Some of you may have heard of Sam Freedman, an excellent chap behind interesting Conservative ideas on education, and top Twitterer .  He has asked me and another defender of interparty horsetrading “how long would this have to go for before you decided it wasn’t a good idea?”

Well, let’s distinguish a few things:

  • What we are used to and what is normal in other countries

Let’s return to those excellent slides from the Institute for Government, hattipping the peerless Nick Timmins of the FT and Westminster Blog along the way.  Here is slide 11:

I’ve just done some quick research on the vital question: “of those countries taking over a week to form a government, how many have descended into social chaos, bond default, wolves roaming the streets and the only valid currency, snout?”  Totting up my numbers quickly, I get zero. The Germans take weeks, and still their trains work.  Calm down, dears

  • Let’s distinguish how it is for Westminster Political Nerds and Normal People

For those of us plying our trade in Westminster, for whom the decision about the make up of the next government is rather crucial, this may feel like hell, like watching World Cup penalty shootouts for days on end.  But for the rest of the world it looms less large.  Yeah, of course we need a government soon, but business is still continuing – I mean, check out the massive Euro bailout, which seemed to happen with some UK input.

  • Distinguish what is happening now and normal horse trading in ‘majority’ rule

Can you remember the rows about ID cards (2004-8), VAT on Fuel (1994), Maastricht, and so on?  We are always having to do negotiations with groups with radically different interests.  Just this time, the groups stood, honestly, on different manifestos at the election

So, SamFr, my answer is: from the country’s point of view, this could go on for a while – and under future voting systems, might well do so.  Whether it is in anyone’s political interest is another matter.


10 thoughts on “Answering the question of @samfr: how long can this go on before it’s a bad idea?

  1. Calm down, dears

    For a moment I thought Michael Winner had been let loose on the blog!

    Seriously, this is a very good post. Life goes on quite well without a government (or to be more accurate, with a caretaker one). It’s better to get a good, solid agreement that allows the new government to take action against the deficit without worrying about losing Commons votes left, right and centre. If that takes time, so be it. It beats a headlong rush into an ill-considered alliance with some points not cleared up.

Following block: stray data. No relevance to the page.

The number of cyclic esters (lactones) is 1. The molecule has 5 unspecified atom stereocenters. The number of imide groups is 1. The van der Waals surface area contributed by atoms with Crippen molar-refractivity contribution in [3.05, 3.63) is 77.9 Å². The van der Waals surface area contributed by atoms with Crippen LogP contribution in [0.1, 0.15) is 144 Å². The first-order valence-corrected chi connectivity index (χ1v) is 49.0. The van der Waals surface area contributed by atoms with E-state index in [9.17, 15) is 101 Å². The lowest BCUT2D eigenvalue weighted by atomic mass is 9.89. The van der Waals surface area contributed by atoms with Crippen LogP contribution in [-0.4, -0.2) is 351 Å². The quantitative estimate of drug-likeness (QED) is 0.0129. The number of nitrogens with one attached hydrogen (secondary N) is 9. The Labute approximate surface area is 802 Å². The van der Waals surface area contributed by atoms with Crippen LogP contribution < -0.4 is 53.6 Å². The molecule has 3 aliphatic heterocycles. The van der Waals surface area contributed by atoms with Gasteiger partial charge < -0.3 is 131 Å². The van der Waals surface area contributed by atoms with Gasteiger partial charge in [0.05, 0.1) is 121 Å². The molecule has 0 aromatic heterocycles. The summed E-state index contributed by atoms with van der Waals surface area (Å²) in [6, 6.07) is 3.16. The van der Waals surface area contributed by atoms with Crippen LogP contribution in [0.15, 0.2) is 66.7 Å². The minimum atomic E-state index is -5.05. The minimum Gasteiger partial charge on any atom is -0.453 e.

1. Yes, I’m quite enjoying having a zombie government. Nothing too controversial, just keeping things ticking over. No Home Secretaries trying to impose yet more infringements of freedom, no Health Secretaries telling us what to do, no Agriculture Secretaries messing around with farms or Business Secretaries strangling firms at birth… can we have a hung parliament again, please?

  2. I think we’ve been concentrating too much on how politicians gain power and not enough on how they exercise it once they attain it..

    The problem is that there is no distinct UK presidential role with veto powers etc etc, and the PM actually rules rather like the particularly egregious version of a UK Plc Chairman/CEO that shareholders get exercised about.

    But the open-ness of the UK constitution does in fact lend itself to additional – consensual – agreements being overlaid upon our fusty conventions and precedents.

    So as I said in the Disraeli Room it is possible to Manage Change with a transitional arrangement.

    Moreover, I agree – Time for a Change with Will Hutton that the really smart move for Labour would be to invite Nick Clegg to be a transitional PM – in a sort of ‘non-executive chairman/ ‘custodian’ role, which is not, of course.a role that either Brown or Cameron (or replacements) could take, since they would not be a ‘Trusted Third Party’.

    Clegg’s role as PM should be to insist upon, and lead, the hacking back of the PM post, and to consensually introduce new checks and balances, alongside a Cabinet which has power as well as responsibility.

    1. “the really smart move for Labour”. Heh. That says it all.

      The “transitional PM” idea is the only conceivable way a LibLab coalition could work – but it won’t be allowed to because the Labour party wouldn’t agree. It looks to be much as I thought – they just don’t want the “progressive coalition” all their pet commentators think they do, or they’d have made a more serious attempt to get it than just deadheading a leader who was going to be deadheaded anyway. Why would they? This way they get to destroy us in the north and Celtic fringes. And anyway, they think Clegg is Satan’s spawn for even talking to the Tories. It’s always been about the tribe.

  3. A number of Conservatives who said the Lib/Cons needed to put a government together in 24 hours to stop the markets collapsing are now saying the Libs are wrong, after 4 days, to start looking at their options.

    I am sure the Cons could still get it if they matched Labour’s promise of a PR referendum.

  4. Also, the Tory landslide that I’m sure the Institute of Directors lust after wouldn’t have done a budget for 50 days.

    Plus, Nick Robinson has reminded me that US Presidents go through a (over 2 months) lame duck phase while waiting for their replacement. And it took Obama a month after he became President to pass the ARRA.

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